• March 14, 2012 :: RSS :: Print :: Email
    We protest against the arrival of the Afghan criminal Mohaqiq in Italy!
    Press Com. of CISDA: It is announced that on March 17, in Via San Gallicano, Rome the infamous Afghan warlord and criminal Mohammed Mohaqiq, leader of the fundamentalist Hezb-e-Wahdat Party will visit. On 16 March this brutal criminal is the keynote speaker at a conference held in Campidoglio, in presence of the fascist Mayor of Rome: Alemanno...      Full news...


  • March 11, 2012 :: RSS :: Print :: Email
    US soldier kills Afghan civilians in Kandahar
    BBC News: A US soldier in Afghanistan has killed 10 civilians and wounded five in Kandahar province after suffering a breakdown, officials say. He left his military base in the early hours of the morning and opened fire after entering local homes, the BBC’s Quentin Sommerville reports from Kabul.      Full news...

  • March 11, 2012 :: RSS :: Print :: Email
    Afghans hold anti-US demonstration
    Manoramaonline: Hundreds of angry protesters Saturday chanted anti-US slogans demanding prosecution of foreign troops at a rally in Afghanistan, Press TV reported. The rally was held in the northeastern town of Tagab in Kapisa province protesting the presence of US-led forces in the country.      Full news...


  • March 10, 2012 :: RSS :: Print :: Email
    US-led airstrike leaves 4 Afghan civilians dead
    AO/HJL: At least four civilians have been killed and two others injured in a US-led airstrike in the northeastern Kapisa province in Afghanistan, Press TV reports. US-led forces targeted the Ibrahim Khil region in the town of Tagab in the Kapisa province Saturday evening, Tagab governor Abdolhakim said.      Full news...

  • March 8, 2012 :: RSS :: Print :: Email
    For Afghan Policewomen, Sex Abuse Is A Job Hazard
    NPR: The image of Afghan women wearing police and army uniforms is meant to inspire pride and hope for a future where the rights of women will be protected in Afghanistan. So why would female police officers in the northern city of Mazar-e-Sharif be ashamed to admit they wear the badge? “Except my very close family members, no one really knows that I am a police officer,” said one woman at a NATO training session.      Full news...

  • March 7, 2012 :: RSS :: Print :: Email
    Afghanistan’s teen brides who set themselves alight
    AFP: Flayed by a fire she began herself, Aatifa’s childlike frame is painstakingly wrapped in thick bandages -- her shrieks of “Allah” echoing around the hospital ward where surgeons prepare to graft skin back on to her skeletal torso. Her wide blue eyes alternating between flashes of anger and wells of tears, the 16-year-old Afghan girl struggles to explain what led her to douse her own body in petrol, step outside and light a match.      Full news...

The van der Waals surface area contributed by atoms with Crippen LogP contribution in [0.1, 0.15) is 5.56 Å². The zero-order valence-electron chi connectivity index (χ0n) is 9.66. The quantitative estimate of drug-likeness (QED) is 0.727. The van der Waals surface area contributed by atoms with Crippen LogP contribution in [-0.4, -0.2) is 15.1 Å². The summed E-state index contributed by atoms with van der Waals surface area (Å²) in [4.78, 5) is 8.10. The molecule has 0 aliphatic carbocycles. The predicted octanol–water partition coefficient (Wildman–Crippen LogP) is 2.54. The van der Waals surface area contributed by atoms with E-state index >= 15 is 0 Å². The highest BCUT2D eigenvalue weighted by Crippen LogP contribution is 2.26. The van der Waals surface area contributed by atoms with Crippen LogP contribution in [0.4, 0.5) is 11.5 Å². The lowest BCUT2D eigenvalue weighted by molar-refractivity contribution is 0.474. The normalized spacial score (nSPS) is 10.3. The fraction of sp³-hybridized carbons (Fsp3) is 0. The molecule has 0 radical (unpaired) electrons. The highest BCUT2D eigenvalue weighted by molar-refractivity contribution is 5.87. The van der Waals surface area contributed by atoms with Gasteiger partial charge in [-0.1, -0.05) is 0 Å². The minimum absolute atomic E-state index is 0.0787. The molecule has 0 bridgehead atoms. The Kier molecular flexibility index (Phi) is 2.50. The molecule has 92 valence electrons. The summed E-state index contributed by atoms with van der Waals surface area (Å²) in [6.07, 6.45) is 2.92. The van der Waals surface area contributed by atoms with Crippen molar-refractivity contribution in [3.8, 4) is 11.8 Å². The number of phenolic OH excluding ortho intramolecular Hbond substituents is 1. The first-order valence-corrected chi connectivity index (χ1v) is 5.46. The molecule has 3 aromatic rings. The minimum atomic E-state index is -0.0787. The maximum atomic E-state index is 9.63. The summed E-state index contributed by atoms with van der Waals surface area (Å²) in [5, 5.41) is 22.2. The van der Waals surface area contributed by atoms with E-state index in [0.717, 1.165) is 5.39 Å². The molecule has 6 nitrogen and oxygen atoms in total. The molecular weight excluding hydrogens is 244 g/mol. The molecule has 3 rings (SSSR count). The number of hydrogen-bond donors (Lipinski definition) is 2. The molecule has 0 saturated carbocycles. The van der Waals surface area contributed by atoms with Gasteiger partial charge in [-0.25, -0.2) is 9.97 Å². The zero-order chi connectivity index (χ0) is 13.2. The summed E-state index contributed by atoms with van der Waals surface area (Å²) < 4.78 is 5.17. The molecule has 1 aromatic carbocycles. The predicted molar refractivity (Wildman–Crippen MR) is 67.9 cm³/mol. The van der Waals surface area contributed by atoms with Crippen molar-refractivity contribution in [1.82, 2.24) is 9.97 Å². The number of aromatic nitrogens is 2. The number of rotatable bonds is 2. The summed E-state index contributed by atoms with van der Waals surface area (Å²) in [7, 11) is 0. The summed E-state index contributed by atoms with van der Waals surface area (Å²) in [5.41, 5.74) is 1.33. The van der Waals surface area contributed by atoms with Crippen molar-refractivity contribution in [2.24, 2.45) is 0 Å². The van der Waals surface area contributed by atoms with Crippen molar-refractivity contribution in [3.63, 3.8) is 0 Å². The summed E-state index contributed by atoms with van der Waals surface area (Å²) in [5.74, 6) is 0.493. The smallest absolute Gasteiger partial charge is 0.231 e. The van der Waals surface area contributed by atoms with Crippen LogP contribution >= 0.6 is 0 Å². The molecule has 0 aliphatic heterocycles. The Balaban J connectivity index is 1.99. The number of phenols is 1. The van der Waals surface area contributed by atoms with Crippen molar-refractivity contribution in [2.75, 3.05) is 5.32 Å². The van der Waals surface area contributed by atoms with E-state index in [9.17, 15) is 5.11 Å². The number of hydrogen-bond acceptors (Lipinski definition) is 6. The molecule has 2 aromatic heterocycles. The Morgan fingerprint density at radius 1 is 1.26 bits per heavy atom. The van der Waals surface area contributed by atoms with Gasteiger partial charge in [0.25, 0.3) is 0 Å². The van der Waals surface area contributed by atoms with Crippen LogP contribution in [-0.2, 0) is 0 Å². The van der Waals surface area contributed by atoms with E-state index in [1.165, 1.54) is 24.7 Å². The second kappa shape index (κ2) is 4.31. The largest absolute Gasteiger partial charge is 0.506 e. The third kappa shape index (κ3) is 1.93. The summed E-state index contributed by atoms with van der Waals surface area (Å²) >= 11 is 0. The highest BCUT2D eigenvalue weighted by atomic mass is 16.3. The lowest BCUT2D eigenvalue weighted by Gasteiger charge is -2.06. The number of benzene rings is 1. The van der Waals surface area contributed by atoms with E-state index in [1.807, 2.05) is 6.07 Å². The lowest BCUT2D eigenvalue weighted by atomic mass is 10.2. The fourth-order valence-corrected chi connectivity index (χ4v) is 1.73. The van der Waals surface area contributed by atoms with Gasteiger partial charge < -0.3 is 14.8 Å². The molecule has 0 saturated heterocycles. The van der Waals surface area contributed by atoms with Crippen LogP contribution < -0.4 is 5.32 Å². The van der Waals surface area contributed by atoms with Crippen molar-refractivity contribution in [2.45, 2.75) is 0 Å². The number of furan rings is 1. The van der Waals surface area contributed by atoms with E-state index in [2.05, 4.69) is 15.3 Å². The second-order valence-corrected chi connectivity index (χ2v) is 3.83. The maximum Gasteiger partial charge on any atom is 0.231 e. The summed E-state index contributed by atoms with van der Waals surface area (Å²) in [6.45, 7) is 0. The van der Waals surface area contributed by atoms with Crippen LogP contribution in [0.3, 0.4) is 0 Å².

• March 7, 2012 :: RSS :: Print :: Email
    One more hurdle in Afghanistan: Justice
    USA Today: Ahmad Jan lives just a few miles from the capital of this restive province and its government-sanctioned court. Even so, if he or his neighbors have a legal matter, they prefer to go to the Taliban or tribal elders for a ruling. “The Taliban courts don't disturb people and tell them to wait for a long time before hearing a case, or demand bribes,” says Jan, an out-of-work laborer.      Full news...

  • March 7, 2012 :: RSS :: Print :: Email
    Afghan Air Force Probed in Drug Running
    The Wall Street Journal: The U.S. is investigating allegations that some officials in the Afghan Air Force, which was established largely with American funds, have been using aircraft to ferry narcotics and illegal weapons around the country, American officials told The Wall Street Journal. Two probes of the Afghan Air Force, or AAF, are under way—one led by the U.S. military coalition and another by the U.S. Drug Enforcement Administration, officials said.      Full news...

  • March 7, 2012 :: RSS :: Print :: Email
    Afghan Elders Describe Cruelest Winter in Charahi Qambar Camp
    The Huffington Post: For the residents of the Charahi Qambar refugee camp, it’s been a long five years since they fled the U.S.-led destruction of their villages and put up tents in this destitute Kabul neighborhood. The majority is of Pashtun descent, from Afghanistan’s southern Helmand Province, a warlord-torn region notorious for opium production.      Full news...